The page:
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March 16, 2015 10:18 am

People, Not Politicians, Make the US-Israel Alliance Strong

avatar by Eliana Rudee

Email a copy of "People, Not Politicians, Make the US-Israel Alliance Strong" to a friend
A Netanyahu, Obama meeting in Sept. 2014. Photo: GPO

The Iran-driven rift between Obama and Netanyahu is "unbridgeable," according to Yoram Ettinger. Photo: GPO

If you listen to the legacy media, Israeli Prime Minister Benjamin Netanyahu, with help from Republican House Speaker John Boehner (Ohio), have gravely damaged the U.S-Israel relationship. The press has celebrated Democratic House minority leader Nancy Pelosi’s (D) public shunning (literally) of Netanyahu and the boycotting of Netanyahu’s speech to Congress by dozens of Democrats.

If, on the other hand, you listen to the American people, the U.S.-Israel relationship is as strong as ever. A Gallup poll conducted less than a month ago revealed that 70 percent of Americans support Israel and 62 percent sympathize more with the Jewish State compared to 16 percent for the Palestinians.

In other words, while President Obama clearly is not fond of the Prime Minister and the feeling is likely mutual, the relationship between the United States and the Jewish State transcends the egos and incompetence of certain agenda-driven politicians.

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Despite the efforts of the New York Times and progressive pundits to demonize Israel and in some cases humanize terrorism, Americans understand that Israel is the beacon of hope in the most dangerous neighborhood in the world. As the Middle East is marked by images of beheaded Christians, gay people being thrown off buildings and women stoned to death, Israel is hosting Gay Pride parades, women running for public office and providing medical care for the children and grandchildren of terrorists who publicly advocate their demise.

Because Israel is in the vanguard with respect to national security, American officials at the federal, state and local levels understand that to protect our citizenry, we must tap into the resilience and proven methods developed by the Israelis.

Together, the U.S. and Israel are collaborating on various counterterrorism measures. According to the American Israel Public Affairs Committee (AIPAC), the two allies are conducting aviation security drills, “reviewing procedures in case of attacks, and share codes that send immediate alerts if passengers try to commit acts of terror.”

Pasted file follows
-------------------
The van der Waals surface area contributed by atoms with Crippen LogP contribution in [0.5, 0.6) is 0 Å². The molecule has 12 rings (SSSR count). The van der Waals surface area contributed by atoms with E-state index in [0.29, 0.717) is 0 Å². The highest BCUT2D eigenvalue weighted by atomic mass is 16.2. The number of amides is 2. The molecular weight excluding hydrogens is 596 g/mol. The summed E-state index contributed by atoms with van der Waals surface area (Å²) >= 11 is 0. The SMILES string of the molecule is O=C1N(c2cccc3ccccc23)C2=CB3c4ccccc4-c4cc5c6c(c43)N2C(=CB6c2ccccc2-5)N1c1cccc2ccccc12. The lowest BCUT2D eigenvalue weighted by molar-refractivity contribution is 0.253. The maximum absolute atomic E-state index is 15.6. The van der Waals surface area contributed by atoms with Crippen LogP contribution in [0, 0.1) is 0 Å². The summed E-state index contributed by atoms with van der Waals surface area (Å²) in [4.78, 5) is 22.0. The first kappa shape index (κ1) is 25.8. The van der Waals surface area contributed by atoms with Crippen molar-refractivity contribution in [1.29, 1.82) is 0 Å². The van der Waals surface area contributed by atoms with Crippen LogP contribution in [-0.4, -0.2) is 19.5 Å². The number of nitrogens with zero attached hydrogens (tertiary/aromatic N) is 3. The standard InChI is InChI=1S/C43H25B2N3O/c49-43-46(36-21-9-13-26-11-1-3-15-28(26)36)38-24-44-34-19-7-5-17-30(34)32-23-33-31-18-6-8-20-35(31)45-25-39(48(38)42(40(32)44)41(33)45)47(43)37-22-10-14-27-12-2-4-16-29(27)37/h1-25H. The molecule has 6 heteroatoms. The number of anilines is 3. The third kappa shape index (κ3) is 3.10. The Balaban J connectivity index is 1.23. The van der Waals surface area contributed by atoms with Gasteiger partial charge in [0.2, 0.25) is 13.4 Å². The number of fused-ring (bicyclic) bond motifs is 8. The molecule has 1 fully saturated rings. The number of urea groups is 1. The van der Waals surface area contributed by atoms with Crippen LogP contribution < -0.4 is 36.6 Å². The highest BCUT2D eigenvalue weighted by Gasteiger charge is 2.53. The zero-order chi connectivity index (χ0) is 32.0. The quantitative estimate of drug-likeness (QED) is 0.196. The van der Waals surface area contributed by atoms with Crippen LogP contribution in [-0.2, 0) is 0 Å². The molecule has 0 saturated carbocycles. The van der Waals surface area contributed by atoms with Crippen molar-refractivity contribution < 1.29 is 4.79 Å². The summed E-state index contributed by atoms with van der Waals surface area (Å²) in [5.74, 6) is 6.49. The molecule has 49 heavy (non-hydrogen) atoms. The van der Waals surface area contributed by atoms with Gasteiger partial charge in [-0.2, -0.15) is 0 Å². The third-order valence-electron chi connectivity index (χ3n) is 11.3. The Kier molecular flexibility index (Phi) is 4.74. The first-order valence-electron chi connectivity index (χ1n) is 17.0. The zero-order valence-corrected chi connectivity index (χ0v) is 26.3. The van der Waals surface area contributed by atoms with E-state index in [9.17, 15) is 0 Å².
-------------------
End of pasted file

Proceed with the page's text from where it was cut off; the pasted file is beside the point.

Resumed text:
In Washington D.C., Capitol Police have worked with Israel for decades to develop the best practices to ensure the security of government officials and staff in the heart of our government operations. Currently Capitol Police are undergoing training in Israeli counterterrorism techniques.

Together, both governments conduct joint bioterrorism drills and the U.S.-Israel Bi-national Science Foundation funds an Israeli professor and an American professor to co-develop bomb detection devices.

We must not forget the life-saving Iron Dome, a joint venture utilizing Israeli technology with the funding provided by Congress.

At the turn of the last century, America was a start-up nation with a record number of immigrants and new businesses. But now, Israel is the start-up nation, with its record number of immigrants and its position as the world leader in high-tech start-ups and venture capital investments per capita. In terms of start-up nations, Israel is the new America, and Americans benefit from Israel’s entrepreneurial spirit.

As a country that prides itself on education, America sends approximately 6,000 young people per year to Israel for educational, volunteer, internship, and teaching opportunities solely through the abroad study program Masa Israel. Other organizations facilitate U.S.-Israel connections; including InsideIL, a new non-profit that matches top U.S. MBA students with paid summer internships in Israeli companies. According to an InsideIL press release, Israeli employers find that the American interns “have been among the most driven and capable we’ve had the pleasure to work with.”

Israel advocates and politicians will tell you, the strongest case for the strength of the U.S.-Israel relationship is based on their shared values of democracy, freedom, and human dignity. President Obama in a former life said, “The bond between Israel and the United States is rooted in more than our shared national interest; it’s rooted in the shared values and shared stories of our people.”

While U.S. and Israeli leaders may not agree on everything, the claim that the U.S.-Israel relationship is in jeopardy is simply wrong. In fact, the latest Gallup poll indicated that Americans view Netanyahu even more favorably than President Obama.

So perhaps the “suffering” relationship between Obama and Netanyahu over the suffering relationship between Obama and his own people is an Obama-manufactured diversion from his own failings as president.

Rudee is a fellow with the Salomon Center and Core18. She is also a fellow and a graduate of Scripps College, where she studied International Relations and Jewish Studies. Follow her @ellierudee. This article was originally published by The Hill.

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